Overheard: "I know you're here but where's here?"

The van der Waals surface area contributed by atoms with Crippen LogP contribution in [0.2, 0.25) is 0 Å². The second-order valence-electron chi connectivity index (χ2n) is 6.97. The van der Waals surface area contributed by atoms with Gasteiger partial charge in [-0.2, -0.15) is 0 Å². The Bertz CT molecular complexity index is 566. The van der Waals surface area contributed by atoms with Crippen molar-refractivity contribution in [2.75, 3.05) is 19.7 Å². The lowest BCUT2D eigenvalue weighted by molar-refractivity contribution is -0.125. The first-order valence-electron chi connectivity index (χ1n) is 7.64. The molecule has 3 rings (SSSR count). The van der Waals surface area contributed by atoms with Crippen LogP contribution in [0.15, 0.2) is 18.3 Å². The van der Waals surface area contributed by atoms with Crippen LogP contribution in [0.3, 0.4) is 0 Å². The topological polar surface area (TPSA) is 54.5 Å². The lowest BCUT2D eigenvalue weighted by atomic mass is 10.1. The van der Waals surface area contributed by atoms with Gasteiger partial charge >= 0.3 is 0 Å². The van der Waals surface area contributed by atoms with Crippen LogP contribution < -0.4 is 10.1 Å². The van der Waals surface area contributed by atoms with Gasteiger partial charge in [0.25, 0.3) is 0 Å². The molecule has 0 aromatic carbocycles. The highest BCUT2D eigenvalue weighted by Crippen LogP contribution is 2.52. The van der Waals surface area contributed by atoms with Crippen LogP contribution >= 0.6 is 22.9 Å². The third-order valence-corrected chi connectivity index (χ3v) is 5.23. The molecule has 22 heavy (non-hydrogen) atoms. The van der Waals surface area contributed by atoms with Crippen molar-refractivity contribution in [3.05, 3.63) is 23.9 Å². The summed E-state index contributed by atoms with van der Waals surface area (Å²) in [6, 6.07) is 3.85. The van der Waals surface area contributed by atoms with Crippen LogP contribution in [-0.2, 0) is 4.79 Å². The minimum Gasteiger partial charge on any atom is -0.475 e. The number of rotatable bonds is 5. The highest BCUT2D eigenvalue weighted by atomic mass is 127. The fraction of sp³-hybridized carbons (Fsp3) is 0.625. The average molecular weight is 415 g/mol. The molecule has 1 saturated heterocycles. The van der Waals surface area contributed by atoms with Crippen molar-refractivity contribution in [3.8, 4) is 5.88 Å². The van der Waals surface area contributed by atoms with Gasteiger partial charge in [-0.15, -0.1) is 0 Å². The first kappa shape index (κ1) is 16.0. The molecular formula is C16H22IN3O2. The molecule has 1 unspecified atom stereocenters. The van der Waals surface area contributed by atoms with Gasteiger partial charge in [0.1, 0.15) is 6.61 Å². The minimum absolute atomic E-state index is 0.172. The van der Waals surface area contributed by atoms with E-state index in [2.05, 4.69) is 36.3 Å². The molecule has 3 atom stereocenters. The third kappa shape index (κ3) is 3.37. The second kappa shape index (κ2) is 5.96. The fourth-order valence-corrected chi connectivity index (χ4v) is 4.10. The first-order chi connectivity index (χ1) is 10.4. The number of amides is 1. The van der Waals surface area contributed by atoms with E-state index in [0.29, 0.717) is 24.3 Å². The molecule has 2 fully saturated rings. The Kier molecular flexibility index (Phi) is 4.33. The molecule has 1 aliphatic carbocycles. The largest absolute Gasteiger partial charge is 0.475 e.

A woman overheard me on my mobile this week and laughed loudly. So what did I say? "I know you're here but where's here?" It so happened that on Wednesday I came across a similar incident in the Bible, of another woman on overhearing a conversation who could not stop herself from laughter. Sarah, wife of Abraham - who essentially begin the story of God’s covenant with us. It’s a strange story as “the Lord appears to Abraham near the great trees of Mamre while he was sitting at the entrance to his tent in the heat of the day.” (Genesis 18:1). Except it’s not God but “three men standing nearby.” So the text moves between Abraham conversing with the three men and then with God, the two seem interchangeable. Clearly the writer is trying to convey the otherness of the situation. This is no ordinary conversation. So the story reaches its climax when one of three men says “I’m coming back about this time next year. When I arrive, your wife Sarah will have a son.” (v10) “Sarah was listening at the tent opening, just behind the man. And she begins to laugh.” We laugh for all kinds of reasons, not just because something is funny or amusing. We laugh because we are embarrassed or insecure or just frightened. For Sarah it was all three. As comedian Jeff Ross reflects: “Life is short. You have to be able to laugh at our pain or we never move on.” And Sarah was in pain. We are told: “Abraham and Sarah were already very old, and Sarah was past the age of childbearing.” It had been a very rough ride for Sarah. For she was unable to provide her husband with an heir, a key role in her culture, maybe the key role for the wife. Years of monthly disappointments. Time isn’t on their side but God is. For God had promised her husband that all the families of the earth would be blessed through him. Clearly that meant her as well, their offspring. But that was six chapters ago, in Genesis 12 when Sarah was still in Haran, when her name was Sarai. By chapter 16 everyone is beginning to panic: no offspring. So Sarai and her husband decide to go for plan B, to use Sarai’s handmaid Hagar as surrogate. Big mistake for as far as God is concerned there is only plan A. Incidentally I gave up watching Channel 4’s award-winning Handmaid’s Tale at episode 9. Too drawn out. After all the whole series is based just on a short-story by Margaret Atwood, who was inspired by this story from Genesis. But in the character of Serena Joy, the wife of the commander Fred, you get the idea of Sarai’s humiliation and scheming. Even so God keeps Abram and Sarai’s spirits up after the debacle of Hagar So in the next chapter God renews his promise to the ageing couple., now long past child-bearing age. We have it there in black and white: “You will be the father of many nations.” (Genesis 17:4) And to keep them going, God gives them new names. Abram and Sarai now become Abraham and Sarah. It must have taken their friends ages to adapt. I’m afraid the change of meaning from Sarai to Sarah is lost on me but presumably not lost on her. Just keep believing, Sarah. Stay the course, don’t give up And as further encouragement (and here, as we will discover we have some clever plotting), God gives her son a name: Isaac. But still nothing happens. It can be tough being blessed by God, even when he gives you a new name. But in chapter 18 we are nearly there, less than 12 months to go, as the LORD/the three men visit Abraham. We don’t know whether Sarah just happened to overhear these visitors talking to her husband. As Terry Pratchett observes: “It's quite easy to accidentally overhear people talking downstairs if you hold an upturned glass to the floorboards and accidentally put your ear to it.” But she gives the herself away by laughing. “I didn’t laugh,” she tells God. “Oh yes, you did,” replies God (verse 15). We’re meant to laugh too. But her laughter gave her away, her profound sadness, those years of hopes being dashed. It’s a laughter of pain. “My focus is to forget the pain of life,” confesses Jim Carrey. “Forget the pain, mock the pain, reduce it. And laugh.” Sarah can’t get to Genesis 21 fast enough. “God visited Sarah exactly as he said he would; God did to Sarah what he promised: Sarah became pregnant and gave Abraham a son in his old age.” (Genesis 21:1). We now know why Isaac is called Isaac. The name – wait for it - means Laughter. So Sarah rejoices: ‘God has brought laughter for me; everyone who hears will laugh with me.’ But now a very different kind of laughter, a laughter of joy. “How we laughed and sang for joy. And the other nations said, “What amazing things the Lord has done for them.” (Psalm 126:2)